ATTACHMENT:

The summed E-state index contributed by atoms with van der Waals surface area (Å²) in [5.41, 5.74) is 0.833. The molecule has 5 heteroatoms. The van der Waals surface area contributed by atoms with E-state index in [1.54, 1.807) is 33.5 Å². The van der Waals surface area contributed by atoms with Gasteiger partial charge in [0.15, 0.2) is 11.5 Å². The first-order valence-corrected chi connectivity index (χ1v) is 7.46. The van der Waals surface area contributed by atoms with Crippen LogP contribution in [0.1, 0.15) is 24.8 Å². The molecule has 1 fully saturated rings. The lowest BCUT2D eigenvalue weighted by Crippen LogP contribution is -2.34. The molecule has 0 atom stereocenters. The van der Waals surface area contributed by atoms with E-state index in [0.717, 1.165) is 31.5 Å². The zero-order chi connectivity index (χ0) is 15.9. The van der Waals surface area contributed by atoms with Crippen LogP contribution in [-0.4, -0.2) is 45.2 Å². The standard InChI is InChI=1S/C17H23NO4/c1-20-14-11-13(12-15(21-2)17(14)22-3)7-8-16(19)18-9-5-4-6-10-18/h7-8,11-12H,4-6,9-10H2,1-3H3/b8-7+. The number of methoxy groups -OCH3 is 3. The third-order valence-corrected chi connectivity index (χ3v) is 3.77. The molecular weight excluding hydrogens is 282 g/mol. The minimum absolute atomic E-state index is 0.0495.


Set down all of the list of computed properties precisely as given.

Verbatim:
The summed E-state index contributed by atoms with van der Waals surface area (Å²) in [5.41, 5.74) is 0.833. The molecule has 5 heteroatoms. The van der Waals surface area contributed by atoms with E-state index in [1.54, 1.807) is 33.5 Å². The van der Waals surface area contributed by atoms with Gasteiger partial charge in [0.15, 0.2) is 11.5 Å². The first-order valence-corrected chi connectivity index (χ1v) is 7.46. The van der Waals surface area contributed by atoms with Crippen LogP contribution in [0.1, 0.15) is 24.8 Å². The molecule has 1 fully saturated rings. The lowest BCUT2D eigenvalue weighted by Crippen LogP contribution is -2.34. The molecule has 0 atom stereocenters. The van der Waals surface area contributed by atoms with E-state index in [0.717, 1.165) is 31.5 Å². The zero-order chi connectivity index (χ0) is 15.9. The van der Waals surface area contributed by atoms with Crippen LogP contribution in [-0.4, -0.2) is 45.2 Å². The standard InChI is InChI=1S/C17H23NO4/c1-20-14-11-13(12-15(21-2)17(14)22-3)7-8-16(19)18-9-5-4-6-10-18/h7-8,11-12H,4-6,9-10H2,1-3H3/b8-7+. The number of methoxy groups -OCH3 is 3. The third-order valence-corrected chi connectivity index (χ3v) is 3.77. The molecular weight excluding hydrogens is 282 g/mol. The minimum absolute atomic E-state index is 0.0495.